The company BitTorrent on Wednesday launched a new marketing campaign to distance itself from piracy: DoesBitTorrentEqualPiracy.com. On the site, the company lists over 50 ways it has helped the Internet build and distribute great content, build a relationship with a massive audience, and other interesting quick facts.
For example, BitTorrent is the protocol which companies like Facebook, Wikipedia, Blizzard, and Twitter use to scale code deployment. Another one notes BitTorrent is how the Internet Archive preserves and protects cultural artifacts.
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BitTorrent CEO Erick Klinker explains his position on technology and content, saying that his company constantly hears BitTorrent has killed film, the radio star, the content industry, and that it is the web’s “dark matter.” Unsurprisingly, he completely disagrees:
We are not. We are scientists, engineers, developers and designers committed to building a better Internet. We are photographers, musicians, writers and gamers. We came to work here because we wanted to change the way the Internet works for us. How it works for all of us. For over a decade, the BitTorrent protocol has applied distributed technology to the issue of digital distribution; enabling the efficient transfer of big files and big ideas. We were founded to support Internet innovation.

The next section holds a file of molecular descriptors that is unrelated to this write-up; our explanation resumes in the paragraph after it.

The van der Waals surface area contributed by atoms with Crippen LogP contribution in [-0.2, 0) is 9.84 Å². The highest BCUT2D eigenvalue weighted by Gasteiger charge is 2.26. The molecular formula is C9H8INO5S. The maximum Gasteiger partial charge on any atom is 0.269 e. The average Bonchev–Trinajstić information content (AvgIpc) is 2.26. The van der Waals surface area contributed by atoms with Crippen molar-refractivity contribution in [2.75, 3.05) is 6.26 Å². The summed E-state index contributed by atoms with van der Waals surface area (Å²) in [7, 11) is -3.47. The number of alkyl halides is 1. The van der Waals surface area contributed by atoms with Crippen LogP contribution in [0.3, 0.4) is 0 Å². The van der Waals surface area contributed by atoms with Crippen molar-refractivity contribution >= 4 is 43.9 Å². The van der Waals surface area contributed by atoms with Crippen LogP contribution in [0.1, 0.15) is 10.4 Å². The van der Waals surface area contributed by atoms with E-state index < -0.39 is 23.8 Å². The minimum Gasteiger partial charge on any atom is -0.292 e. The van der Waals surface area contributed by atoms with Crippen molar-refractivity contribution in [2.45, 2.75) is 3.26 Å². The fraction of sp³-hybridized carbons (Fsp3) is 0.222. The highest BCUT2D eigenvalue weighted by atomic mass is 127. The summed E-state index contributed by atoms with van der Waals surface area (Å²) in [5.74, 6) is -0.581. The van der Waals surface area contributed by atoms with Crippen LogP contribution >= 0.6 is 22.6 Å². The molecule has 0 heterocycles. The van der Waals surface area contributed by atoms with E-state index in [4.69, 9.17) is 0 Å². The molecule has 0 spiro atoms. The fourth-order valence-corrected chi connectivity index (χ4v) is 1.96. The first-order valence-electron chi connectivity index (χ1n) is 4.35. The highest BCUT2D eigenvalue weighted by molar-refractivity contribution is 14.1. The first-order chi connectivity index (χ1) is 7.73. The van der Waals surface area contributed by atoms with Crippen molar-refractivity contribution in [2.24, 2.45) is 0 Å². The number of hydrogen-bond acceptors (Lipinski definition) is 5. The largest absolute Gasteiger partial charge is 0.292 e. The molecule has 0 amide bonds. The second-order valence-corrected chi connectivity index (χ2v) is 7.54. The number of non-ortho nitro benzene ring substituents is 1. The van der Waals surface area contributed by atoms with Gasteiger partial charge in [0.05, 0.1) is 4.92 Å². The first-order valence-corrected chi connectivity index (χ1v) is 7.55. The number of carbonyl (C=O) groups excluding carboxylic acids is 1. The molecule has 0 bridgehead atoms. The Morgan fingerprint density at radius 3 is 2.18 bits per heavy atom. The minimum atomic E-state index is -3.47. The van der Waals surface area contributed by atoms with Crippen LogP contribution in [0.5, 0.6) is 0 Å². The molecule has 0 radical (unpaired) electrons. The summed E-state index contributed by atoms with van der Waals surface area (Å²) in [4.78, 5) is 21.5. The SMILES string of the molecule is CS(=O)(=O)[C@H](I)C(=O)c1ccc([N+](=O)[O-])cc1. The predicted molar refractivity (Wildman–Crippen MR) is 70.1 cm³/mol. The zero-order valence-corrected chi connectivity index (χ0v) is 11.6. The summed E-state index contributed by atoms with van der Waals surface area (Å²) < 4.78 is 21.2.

Klinker declares that his company does not endorse piracy, does not encourage it, doesn’t point to piracy sites, and doesn’t host any infringing content. Instead, the company works with the industry, artists, and fans “to create a sustainable digital future for content,” according to the CEO.
It is certainly true that the BitTorrent protocol does not equate to piracy, but it is naturally used for nefarious purposes quite often. The company is thus trying to fight the stigma associated with such practices, by promoting itself as a legal and innovative option for quick and effective content distribution.
See also – Thanks to BitTorrent, The 4-Hour Chef goes from being boycotted by Barnes and Noble to a bestseller and BitTorrent and uTorrent mobile apps on Android, iOS, and Windows Phone pass 10 million downloads
Image credit: RAWKU5